However, if it is claiming to be a movie about discrimination, Axone was expected to act more responsibly. After all, fetishisation of Northeastern women has been a fundamental source of harassment in these cities. In a way one appreciates the realistic portrayal of characters like Shiv, but he needed to be schooled a little. Instead, he too ends up as an innocent victim of Bendang’s outburst.

Zorem had a fine chance of making Shiv understand (“Don’t you people consider yourselves Indian”?) as to where Bendang’s frustration comes from, when he shouts “You f****ing Indians”, a chance to talk about his past, his recurring trauma, his burden. Instead a guilty Zorem just looks down and after a while hands over his phone to Shiv, where cricket is showing live. Zorem’s silent actions speak volumes here.

The ‘Northeastern face’ as a site of discrimination and the projected ‘beauty of art’

Sayani Gupta’s casting as Upasana, the Nepali protagonist, needs to be understood. Faces can unpack a lot when it is about the Northeast, cities and racism. It is a fact that Northeast India indeed is a highly diverse region racially/ethnically and the so called ‘Northeastern face’ is in fact significantly differentiated internally.

Contrary to the stereotypes, not all faces are of ‘Mongoloid’ features. Gupta is a Bengali actress and there is a scene in the movie where she confronts an African flatmate, insisting that she too is from Northeast when the African refuses to buy it. So was the intended message of casting Gupta to showcase this ‘diversity’? That would not make much sense, if the idea of the film was to highlight racism as a ‘lived experience’ of Northeastern migrants in Indian metros.

Also read: ‘Axone’ Review: A Bit of North East in a Delhi Neighbourhood Where Racism Is a Regular Experience

It is a bitter fact that the lived realties of the two types of faces from the region are tellingly different. I can recount hundred examples here but it is sufficient to remember the time when the Chinese premier visited Delhi some years ago and Delhi police went on a detention drive of to contain Tibetan protestors. In the process, they en masse detained ‘Northeastern faces’ too. Who was detained and who wasn’t was based entirely on facial features.

Stranger still, was the casting a message as to how the ‘non Northeastern looking Northeastern’ struggle to be ‘accepted’ by their own? But in metros that would amount at best to some people (non-tribals from the region, to put it loosely) within the Northeast feeling a bit unwelcome or left out on some occasions. But in reality these ‘boundaries’ and ‘divisions’ exist along clan/community networks that remain active in the metros too, and of which the tribal population of the region by and large remain conscious. So it would be silly to equate the alienation of some with racial attacks many are subjected to daily based on racial features. Understanding that fine distinction is expected from a filmmaker from the region handling a subject such as this.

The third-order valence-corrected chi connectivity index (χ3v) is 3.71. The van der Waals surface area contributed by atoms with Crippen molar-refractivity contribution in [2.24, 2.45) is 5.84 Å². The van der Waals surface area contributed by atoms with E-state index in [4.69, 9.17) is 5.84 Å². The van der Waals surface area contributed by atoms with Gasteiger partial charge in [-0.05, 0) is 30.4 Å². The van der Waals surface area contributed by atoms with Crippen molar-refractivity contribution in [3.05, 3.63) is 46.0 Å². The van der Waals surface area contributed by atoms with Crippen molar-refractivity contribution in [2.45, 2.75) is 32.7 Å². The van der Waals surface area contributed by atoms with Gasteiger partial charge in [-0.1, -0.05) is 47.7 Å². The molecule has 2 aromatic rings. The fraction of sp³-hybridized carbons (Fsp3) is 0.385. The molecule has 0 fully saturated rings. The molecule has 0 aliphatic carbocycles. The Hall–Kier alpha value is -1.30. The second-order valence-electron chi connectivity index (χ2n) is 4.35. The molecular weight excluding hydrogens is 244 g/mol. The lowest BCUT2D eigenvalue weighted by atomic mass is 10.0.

Finally, was Upasana projected as a comparative example of how the two faces are treated in big cities? She, with her ‘mainstream’ face, is treated fairly, others with their ‘Mongoloid’ faces with contempt, lust and malice? That can at best be a highly optimistic, almost wishful, reading. The character needed to take a more definite stance on this. Else, the overall thrust seems to be towards establishing how despite the (subtle, non-serious) differences, she is but same as all the other people from the region.

In an interview to EastMojo, Kharkongor made it clear that he wishes to “break barriers” of type-casting Northeastern actors as just playing the role of a Northeasterner or a South-East Asian character in movies, calling it the ‘beauty of art’. Fair enough. The problem is that face-based discrimination is real and the issues around which he is weaving his plot of comedy is also real, sometimes tragically so. In such cases, one cannot draw ‘inspiration’ (self-admittedly) from incidents like the Nido Taniam case, and then end up dismissing the very conditions that produce such incidents.

When #AxoneMatters becomes #AllFoodMatters

The plot, which is supposed to be humorous, a comedy of errors almost, is laced with some serious takes on issues like rights, racism and space. The references turns out to be lopsided, exposing a bias of the plot. Of course there are spirited scenes where characters puts up feisty fights and speaks up boldly against ‘objectification’, ‘racial slurs’ etc. But then, it seems to go mute at critical points.